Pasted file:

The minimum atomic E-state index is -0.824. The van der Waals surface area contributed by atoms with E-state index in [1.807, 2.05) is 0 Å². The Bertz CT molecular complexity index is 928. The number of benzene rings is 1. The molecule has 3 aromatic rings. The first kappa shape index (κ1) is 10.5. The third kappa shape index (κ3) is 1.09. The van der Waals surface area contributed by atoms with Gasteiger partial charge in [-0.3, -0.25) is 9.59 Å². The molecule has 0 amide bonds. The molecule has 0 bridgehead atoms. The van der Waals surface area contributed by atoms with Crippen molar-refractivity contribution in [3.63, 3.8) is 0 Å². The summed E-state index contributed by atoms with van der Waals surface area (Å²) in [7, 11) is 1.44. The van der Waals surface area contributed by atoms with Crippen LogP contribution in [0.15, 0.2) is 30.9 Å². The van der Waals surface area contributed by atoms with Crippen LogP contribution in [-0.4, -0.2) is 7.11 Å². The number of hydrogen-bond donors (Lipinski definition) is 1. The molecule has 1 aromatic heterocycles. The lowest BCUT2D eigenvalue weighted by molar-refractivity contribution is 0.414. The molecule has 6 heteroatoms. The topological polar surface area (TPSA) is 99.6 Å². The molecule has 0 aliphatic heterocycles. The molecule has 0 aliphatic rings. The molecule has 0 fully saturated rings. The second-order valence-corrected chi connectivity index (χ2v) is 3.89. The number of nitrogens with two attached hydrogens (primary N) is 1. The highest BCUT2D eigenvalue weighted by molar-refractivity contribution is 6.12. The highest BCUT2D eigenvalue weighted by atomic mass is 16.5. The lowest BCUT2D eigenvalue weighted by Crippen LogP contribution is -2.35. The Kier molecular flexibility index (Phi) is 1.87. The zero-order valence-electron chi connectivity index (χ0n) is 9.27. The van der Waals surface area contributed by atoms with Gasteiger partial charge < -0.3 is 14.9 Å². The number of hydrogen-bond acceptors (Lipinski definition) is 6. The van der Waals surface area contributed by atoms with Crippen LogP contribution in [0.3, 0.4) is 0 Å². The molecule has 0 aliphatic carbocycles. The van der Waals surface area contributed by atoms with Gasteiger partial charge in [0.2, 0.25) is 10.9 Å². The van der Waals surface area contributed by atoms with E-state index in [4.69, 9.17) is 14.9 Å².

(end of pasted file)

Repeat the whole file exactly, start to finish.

The minimum atomic E-state index is -0.824. The van der Waals surface area contributed by atoms with E-state index in [1.807, 2.05) is 0 Å². The Bertz CT molecular complexity index is 928. The number of benzene rings is 1. The molecule has 3 aromatic rings. The first kappa shape index (κ1) is 10.5. The third kappa shape index (κ3) is 1.09. The van der Waals surface area contributed by atoms with Gasteiger partial charge in [-0.3, -0.25) is 9.59 Å². The molecule has 0 amide bonds. The molecule has 0 bridgehead atoms. The van der Waals surface area contributed by atoms with Crippen molar-refractivity contribution in [3.63, 3.8) is 0 Å². The summed E-state index contributed by atoms with van der Waals surface area (Å²) in [7, 11) is 1.44. The van der Waals surface area contributed by atoms with Crippen LogP contribution in [0.15, 0.2) is 30.9 Å². The van der Waals surface area contributed by atoms with Crippen LogP contribution in [-0.4, -0.2) is 7.11 Å². The number of hydrogen-bond donors (Lipinski definition) is 1. The molecule has 1 aromatic heterocycles. The lowest BCUT2D eigenvalue weighted by molar-refractivity contribution is 0.414. The molecule has 6 heteroatoms. The topological polar surface area (TPSA) is 99.6 Å². The molecule has 0 aliphatic heterocycles. The molecule has 0 aliphatic rings. The molecule has 0 fully saturated rings. The second-order valence-corrected chi connectivity index (χ2v) is 3.89. The number of nitrogens with two attached hydrogens (primary N) is 1. The highest BCUT2D eigenvalue weighted by molar-refractivity contribution is 6.12. The highest BCUT2D eigenvalue weighted by atomic mass is 16.5. The lowest BCUT2D eigenvalue weighted by Crippen LogP contribution is -2.35. The Kier molecular flexibility index (Phi) is 1.87. The zero-order valence-electron chi connectivity index (χ0n) is 9.27. The van der Waals surface area contributed by atoms with Gasteiger partial charge < -0.3 is 14.9 Å². The number of hydrogen-bond acceptors (Lipinski definition) is 6. The van der Waals surface area contributed by atoms with Crippen LogP contribution in [0.3, 0.4) is 0 Å². The molecule has 0 aliphatic carbocycles. The van der Waals surface area contributed by atoms with Gasteiger partial charge in [0.2, 0.25) is 10.9 Å². The van der Waals surface area contributed by atoms with E-state index in [4.69, 9.17) is 14.9 Å².